NLD and Anxiety about Meals

March 28, 2011

I have some kind of swallowing disorder, where I must drink lots of fluids or food gets stuck in my throat. This is one of many things that makes me nervous about meals. I’m also embarrassed by all the foods I can’t stand. I’m just about as picky, as I’ve said elsewhere here, as a young child, which doesn’t help my social relating. Plus, I can’t eat and talk at the same time. So a normal activity most people relax doing is very hard for many with NLD. I know it’s not the same for everyone, but with socially inept parents and other relatives, that’s how it turned out for me.

Also, I love my readers. Thank you to everyone who reads this blog, and I look forward to more discussions soon.


NLD, Speech, and Physical Issues

March 17, 2011

My speech problems have a lot to do with prosody.  I find phrasing very difficult–there’s lots of starting and stopping.  So I sound choppy.  I have halting speech, which I tell people about.  This problem was unnoticed for many years.  I suffered for this reason, and am now in speech therapy.  Jaw tension and other issues make it hard for me to say complex phrases.  Just saying words can be hard.  When put together with concepts, I sometimes freeze up.  My thoughts interrupt each other, and suddenly, it’s a traffic jam or trainwreck.  Then I start mispronouncing words.  I don’t get out the thoughts I want, and sometimes my voice quivers.  Sometimes it nearly hurts to talk.  Just saying words takes great effort.  When I’ve talked at length, my throat hurts.  I sit in speech therapy wondering if Botox would help my voice, or if a surgery could help, and then I start wanting to cry because it’s such a burden having a speech disorder.  I still don’t fully know how to deal with it.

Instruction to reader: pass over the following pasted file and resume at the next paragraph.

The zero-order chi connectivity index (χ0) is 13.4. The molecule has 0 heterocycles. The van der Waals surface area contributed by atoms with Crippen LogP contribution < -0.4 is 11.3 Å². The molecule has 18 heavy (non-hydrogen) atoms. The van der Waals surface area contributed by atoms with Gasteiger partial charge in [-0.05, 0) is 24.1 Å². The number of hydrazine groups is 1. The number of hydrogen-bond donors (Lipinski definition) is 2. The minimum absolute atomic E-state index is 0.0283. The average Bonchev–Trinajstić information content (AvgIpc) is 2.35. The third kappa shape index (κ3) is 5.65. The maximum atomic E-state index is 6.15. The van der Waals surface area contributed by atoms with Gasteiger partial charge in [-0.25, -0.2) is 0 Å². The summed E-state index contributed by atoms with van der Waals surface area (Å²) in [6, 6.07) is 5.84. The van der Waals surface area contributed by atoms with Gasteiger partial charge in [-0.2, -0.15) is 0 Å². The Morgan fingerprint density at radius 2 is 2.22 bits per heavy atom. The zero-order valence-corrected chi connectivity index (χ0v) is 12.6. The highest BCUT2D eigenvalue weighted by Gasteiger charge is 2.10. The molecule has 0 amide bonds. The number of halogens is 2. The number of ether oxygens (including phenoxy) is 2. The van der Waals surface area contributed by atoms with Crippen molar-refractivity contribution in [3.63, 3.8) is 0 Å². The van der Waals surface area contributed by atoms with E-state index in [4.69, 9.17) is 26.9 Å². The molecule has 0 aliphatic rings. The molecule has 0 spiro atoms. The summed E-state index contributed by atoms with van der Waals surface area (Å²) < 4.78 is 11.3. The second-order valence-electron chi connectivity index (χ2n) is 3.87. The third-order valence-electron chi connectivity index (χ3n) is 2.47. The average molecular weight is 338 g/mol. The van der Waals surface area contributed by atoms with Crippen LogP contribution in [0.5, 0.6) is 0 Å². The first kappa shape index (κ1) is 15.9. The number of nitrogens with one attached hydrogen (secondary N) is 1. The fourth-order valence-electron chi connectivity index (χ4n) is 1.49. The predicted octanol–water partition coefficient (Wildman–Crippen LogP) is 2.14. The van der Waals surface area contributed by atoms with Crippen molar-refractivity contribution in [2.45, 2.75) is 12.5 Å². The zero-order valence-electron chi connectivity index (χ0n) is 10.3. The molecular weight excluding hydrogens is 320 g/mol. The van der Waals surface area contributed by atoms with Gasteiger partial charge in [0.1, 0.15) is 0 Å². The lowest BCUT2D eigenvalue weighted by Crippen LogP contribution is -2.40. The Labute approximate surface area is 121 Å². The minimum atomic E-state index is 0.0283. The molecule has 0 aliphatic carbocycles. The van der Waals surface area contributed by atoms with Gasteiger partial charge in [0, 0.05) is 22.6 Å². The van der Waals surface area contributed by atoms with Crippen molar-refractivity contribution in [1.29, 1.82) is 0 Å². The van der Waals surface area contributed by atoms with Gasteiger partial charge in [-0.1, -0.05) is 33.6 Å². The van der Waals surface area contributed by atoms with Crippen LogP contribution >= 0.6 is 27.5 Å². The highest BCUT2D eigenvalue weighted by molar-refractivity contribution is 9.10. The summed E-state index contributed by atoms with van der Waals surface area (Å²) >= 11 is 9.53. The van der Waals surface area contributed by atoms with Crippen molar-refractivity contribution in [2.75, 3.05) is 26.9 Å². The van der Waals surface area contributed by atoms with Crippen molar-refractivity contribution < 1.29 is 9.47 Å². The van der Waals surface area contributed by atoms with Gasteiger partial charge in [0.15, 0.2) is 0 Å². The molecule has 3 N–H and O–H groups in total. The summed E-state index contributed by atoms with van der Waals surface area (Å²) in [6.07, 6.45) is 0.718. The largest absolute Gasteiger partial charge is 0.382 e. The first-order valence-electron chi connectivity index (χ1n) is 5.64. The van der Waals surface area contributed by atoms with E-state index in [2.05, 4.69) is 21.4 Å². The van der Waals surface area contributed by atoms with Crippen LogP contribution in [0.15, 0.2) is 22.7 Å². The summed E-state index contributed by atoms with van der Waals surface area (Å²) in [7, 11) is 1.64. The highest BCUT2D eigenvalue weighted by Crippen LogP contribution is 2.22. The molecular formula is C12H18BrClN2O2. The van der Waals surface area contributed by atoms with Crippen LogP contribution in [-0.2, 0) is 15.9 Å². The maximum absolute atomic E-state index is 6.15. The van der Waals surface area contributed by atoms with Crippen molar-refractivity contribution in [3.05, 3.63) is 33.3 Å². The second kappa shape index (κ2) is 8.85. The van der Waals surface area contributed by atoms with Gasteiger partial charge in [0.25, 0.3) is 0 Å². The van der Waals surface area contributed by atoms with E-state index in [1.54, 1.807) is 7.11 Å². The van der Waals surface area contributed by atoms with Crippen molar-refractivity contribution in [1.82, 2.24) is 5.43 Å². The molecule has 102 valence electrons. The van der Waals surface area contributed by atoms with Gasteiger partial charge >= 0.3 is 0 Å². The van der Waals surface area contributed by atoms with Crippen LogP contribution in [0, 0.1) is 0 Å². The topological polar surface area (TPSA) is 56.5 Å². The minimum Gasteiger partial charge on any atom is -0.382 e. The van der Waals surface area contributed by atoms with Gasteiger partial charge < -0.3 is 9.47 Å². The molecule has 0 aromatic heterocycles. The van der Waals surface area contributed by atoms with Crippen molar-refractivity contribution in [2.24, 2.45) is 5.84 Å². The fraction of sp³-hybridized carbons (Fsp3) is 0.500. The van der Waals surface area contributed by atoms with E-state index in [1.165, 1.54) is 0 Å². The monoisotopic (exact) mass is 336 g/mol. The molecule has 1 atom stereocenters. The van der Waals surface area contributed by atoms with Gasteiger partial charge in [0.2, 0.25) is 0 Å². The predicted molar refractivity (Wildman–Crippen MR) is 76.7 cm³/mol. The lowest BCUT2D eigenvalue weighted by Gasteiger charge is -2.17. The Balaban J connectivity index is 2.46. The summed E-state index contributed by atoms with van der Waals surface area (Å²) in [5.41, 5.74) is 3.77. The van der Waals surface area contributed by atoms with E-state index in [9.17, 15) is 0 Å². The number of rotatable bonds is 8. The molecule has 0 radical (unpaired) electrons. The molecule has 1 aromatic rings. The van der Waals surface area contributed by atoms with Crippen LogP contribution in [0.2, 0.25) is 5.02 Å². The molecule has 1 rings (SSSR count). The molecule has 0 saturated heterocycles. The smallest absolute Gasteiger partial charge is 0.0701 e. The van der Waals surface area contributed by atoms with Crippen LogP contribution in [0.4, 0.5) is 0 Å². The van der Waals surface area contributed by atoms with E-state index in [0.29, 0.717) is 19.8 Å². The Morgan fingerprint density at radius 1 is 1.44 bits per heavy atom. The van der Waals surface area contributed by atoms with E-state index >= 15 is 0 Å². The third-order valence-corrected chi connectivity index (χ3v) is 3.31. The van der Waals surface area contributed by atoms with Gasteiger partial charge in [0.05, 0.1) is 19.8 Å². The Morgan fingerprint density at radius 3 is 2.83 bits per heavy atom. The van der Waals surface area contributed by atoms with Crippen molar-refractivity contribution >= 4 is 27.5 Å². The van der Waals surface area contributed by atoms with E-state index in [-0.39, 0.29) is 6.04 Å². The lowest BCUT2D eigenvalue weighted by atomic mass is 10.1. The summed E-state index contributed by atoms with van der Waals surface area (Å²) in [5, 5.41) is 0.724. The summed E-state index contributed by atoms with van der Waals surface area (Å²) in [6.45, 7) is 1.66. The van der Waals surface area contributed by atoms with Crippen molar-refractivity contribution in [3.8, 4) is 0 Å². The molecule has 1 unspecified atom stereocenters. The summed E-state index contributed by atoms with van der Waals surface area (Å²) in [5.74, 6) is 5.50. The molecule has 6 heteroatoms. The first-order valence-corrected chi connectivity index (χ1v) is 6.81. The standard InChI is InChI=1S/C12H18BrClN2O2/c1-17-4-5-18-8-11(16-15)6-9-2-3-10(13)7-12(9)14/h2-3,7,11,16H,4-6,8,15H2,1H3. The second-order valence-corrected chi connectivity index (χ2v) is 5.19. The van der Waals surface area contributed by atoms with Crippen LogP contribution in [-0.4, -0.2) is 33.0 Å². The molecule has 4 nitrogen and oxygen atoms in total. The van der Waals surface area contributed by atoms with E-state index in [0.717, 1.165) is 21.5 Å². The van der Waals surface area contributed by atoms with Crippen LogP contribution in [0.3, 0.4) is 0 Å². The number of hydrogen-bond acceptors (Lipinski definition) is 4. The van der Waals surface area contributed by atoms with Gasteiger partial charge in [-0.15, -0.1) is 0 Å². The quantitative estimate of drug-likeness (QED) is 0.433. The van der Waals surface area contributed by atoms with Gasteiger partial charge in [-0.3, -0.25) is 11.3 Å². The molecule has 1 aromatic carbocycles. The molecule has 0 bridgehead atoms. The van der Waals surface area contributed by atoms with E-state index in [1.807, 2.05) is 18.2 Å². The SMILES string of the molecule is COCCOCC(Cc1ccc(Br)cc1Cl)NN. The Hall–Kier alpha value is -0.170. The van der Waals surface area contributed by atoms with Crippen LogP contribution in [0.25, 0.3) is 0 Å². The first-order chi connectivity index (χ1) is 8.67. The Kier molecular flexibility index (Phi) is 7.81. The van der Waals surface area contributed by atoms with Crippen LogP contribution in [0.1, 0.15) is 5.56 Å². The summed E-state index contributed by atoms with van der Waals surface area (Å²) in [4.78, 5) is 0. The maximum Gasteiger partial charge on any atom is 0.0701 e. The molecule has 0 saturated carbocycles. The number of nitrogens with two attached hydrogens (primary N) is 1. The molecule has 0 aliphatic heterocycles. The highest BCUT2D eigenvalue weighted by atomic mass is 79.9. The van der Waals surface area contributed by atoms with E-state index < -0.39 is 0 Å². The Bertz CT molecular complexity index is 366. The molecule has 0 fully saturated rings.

NLD, Spatial Confusion, Stress, Anguish

March 17, 2011

My high school over-valued sports.  If someone wasn’t good at competitive sports, they didn’t matter.  Kids with coordination troubles were made fun of K-12, which is one reason I eventually dropped out.  Even going to a gym can be a tough experience.  I didn’t grow up playing sports.  My university’s sports complex was a very daunting place for me, a non-athlete, to visit.  The different facilities’ varying hours really confused me, as did finding them.  I felt stupid as I walked around trying to follow the signs.  It was one of those times when a simple task was made near-impossible because of NLD.  I was already stressed–I take on too much–so I couldn’t totally focus.  I just really wanted to try working out.  It’s spring, and I need the stress relief, but I had the distinct sense I didn’t fit into the gym setting.  I want to return, but need to get over my embarrassment first.

I’ll return at a different time in the hopes of not seeing the same staff.  I felt embarrassed in the locker room, and very self-conscious, like a teenager.  A health club would be a little easier, but I have to do what’s within my student budget.  I felt so embarrassed getting lost.  I wish people wouldn’t act like it was dumb to get lost.  Visual-spatial disorientation is a truly hard thing.  We aren’t ignoring our surroundings.  We just see things differently.  It’s so hard having NLD.  I wish people would have compassion.  In this case, no one reacted in mean ways, but I just felt so alone.  I was the only confused one in a place where everyone else was so comfortable.  I wanted to go somewhere and cry, I was so stressed out, but I really wanted to get some exercise.  However, I have to return when the rooms are open.  It was hard just going into the gym building.  With no logic, I thought, if I can get here, I can exercise, but it was not the case today.  Another day, hopefully, it will be, and I won’t feel so overwhelmed by NLD, and people’s reactions to it.  Oh my goodness.